If the world goes to hell
This afternoon I came across the thought-provoking item, “12 Places to Go If the World Goes to Hell” at Business Insider. In an uncomfortable, perhaps intentional coincidence, it was posted on September 11.
Having grown up during and lived through the Cold War, I’ve had ample opportunity to consider where I might go if the world goes to hell and, quite possibly influenced by the hugely successful On the Beach (1959), my first thought was Australia. Nicely civilized, English-speaking, and remotely located. But it didn’t make the list.
Another thought was Oklahoma City, where I grew up. As a kid, I used to wonder how safe I was there in the middle of the Great Plains, and I concluded it was a pretty safe place to be. In the heart of the country, miles from any coast, and out of range of enemy ICBMs. It would be one of the last places reached by an invading army and there was nothing much there of any strategic value anyway. Well, except for Tinker Air Force Base. Big base in those days. Very important target. One of the top ten in the country. But I lived on the far side of the metro area from Tinker and calculated that the blast from a direct hit on the base would not reach to my home.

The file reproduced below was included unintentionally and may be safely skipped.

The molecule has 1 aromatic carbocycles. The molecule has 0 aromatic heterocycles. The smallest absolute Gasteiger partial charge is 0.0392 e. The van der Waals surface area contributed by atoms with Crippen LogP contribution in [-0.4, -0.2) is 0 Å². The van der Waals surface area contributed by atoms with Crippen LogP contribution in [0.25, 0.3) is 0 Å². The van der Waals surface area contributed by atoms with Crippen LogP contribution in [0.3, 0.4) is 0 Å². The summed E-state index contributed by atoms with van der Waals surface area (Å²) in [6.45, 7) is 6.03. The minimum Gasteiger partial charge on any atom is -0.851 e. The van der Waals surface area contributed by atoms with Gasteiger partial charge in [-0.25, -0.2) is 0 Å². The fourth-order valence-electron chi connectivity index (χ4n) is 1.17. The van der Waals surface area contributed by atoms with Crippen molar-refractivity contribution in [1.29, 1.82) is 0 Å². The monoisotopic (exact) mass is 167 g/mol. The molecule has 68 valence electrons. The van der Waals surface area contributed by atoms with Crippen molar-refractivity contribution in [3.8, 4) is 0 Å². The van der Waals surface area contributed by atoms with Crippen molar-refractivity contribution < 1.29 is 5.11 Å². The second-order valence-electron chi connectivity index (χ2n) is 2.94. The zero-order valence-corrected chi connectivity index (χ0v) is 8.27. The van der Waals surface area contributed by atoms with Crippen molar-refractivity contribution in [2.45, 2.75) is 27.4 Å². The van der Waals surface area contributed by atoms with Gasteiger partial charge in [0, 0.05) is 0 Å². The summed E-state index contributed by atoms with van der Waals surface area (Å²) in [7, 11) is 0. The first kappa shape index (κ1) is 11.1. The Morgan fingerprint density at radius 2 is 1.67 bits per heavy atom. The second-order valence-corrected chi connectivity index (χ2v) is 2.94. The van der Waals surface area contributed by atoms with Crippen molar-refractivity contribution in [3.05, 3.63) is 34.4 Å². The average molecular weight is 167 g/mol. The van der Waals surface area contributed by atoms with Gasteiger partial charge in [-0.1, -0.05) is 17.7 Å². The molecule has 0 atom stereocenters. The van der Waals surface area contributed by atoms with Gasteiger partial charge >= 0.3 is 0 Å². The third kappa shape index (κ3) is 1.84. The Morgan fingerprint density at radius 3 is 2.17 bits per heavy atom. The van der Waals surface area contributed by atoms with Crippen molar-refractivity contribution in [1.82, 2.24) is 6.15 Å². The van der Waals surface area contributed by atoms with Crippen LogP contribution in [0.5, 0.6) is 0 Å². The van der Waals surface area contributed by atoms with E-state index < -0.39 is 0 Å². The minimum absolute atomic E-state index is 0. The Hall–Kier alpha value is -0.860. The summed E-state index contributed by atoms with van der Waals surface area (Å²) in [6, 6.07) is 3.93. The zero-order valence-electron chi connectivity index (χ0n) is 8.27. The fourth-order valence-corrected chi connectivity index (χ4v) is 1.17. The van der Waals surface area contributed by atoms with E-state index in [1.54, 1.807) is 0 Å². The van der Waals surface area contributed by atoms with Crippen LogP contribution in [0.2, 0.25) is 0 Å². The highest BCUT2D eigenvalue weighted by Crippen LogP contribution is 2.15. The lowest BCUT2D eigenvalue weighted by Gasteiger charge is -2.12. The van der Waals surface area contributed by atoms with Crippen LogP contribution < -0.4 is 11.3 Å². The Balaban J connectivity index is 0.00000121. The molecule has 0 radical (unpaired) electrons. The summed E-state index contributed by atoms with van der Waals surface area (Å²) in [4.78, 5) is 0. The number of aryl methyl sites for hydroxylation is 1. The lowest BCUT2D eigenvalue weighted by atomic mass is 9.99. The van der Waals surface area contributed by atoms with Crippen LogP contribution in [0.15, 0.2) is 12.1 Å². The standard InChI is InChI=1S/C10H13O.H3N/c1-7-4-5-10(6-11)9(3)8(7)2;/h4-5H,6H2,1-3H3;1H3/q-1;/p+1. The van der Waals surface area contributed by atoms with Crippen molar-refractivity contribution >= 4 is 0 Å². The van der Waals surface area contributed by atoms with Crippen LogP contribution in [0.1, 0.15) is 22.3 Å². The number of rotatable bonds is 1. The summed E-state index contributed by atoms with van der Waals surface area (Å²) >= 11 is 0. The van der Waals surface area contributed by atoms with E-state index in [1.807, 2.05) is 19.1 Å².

During the Cuban missile crisis, I drew circles on a map, calculating whether I was in danger from missiles in Cuba, and determined that central Oklahoma was just out of range. Thankfully that crisis was averted.
So, where to go if the world goes to hell now? A nuclear apocalypse seems less likely than isolated terror attacks or the disintegration of our social infrastructure. Finding safety is more complicated than drawing circles on a map. In fact, in a global economy, a “safe” location may not exist at all.
That said, I was relieved to discover Denver is on the list. Safe again! Or still. It’s all relative, of course, and very dependent on the nature of the threat. I also have to wonder if the creators of the list were influenced by the 1984 movie Red Dawn, but at least they seem to have considered more than geographical isolation.
For all I know, places on the list may have landed there through the diligent efforts of their respective chambers of commerce. But it did make me think, for a few minutes at least, about where I might go if the world goes to hell.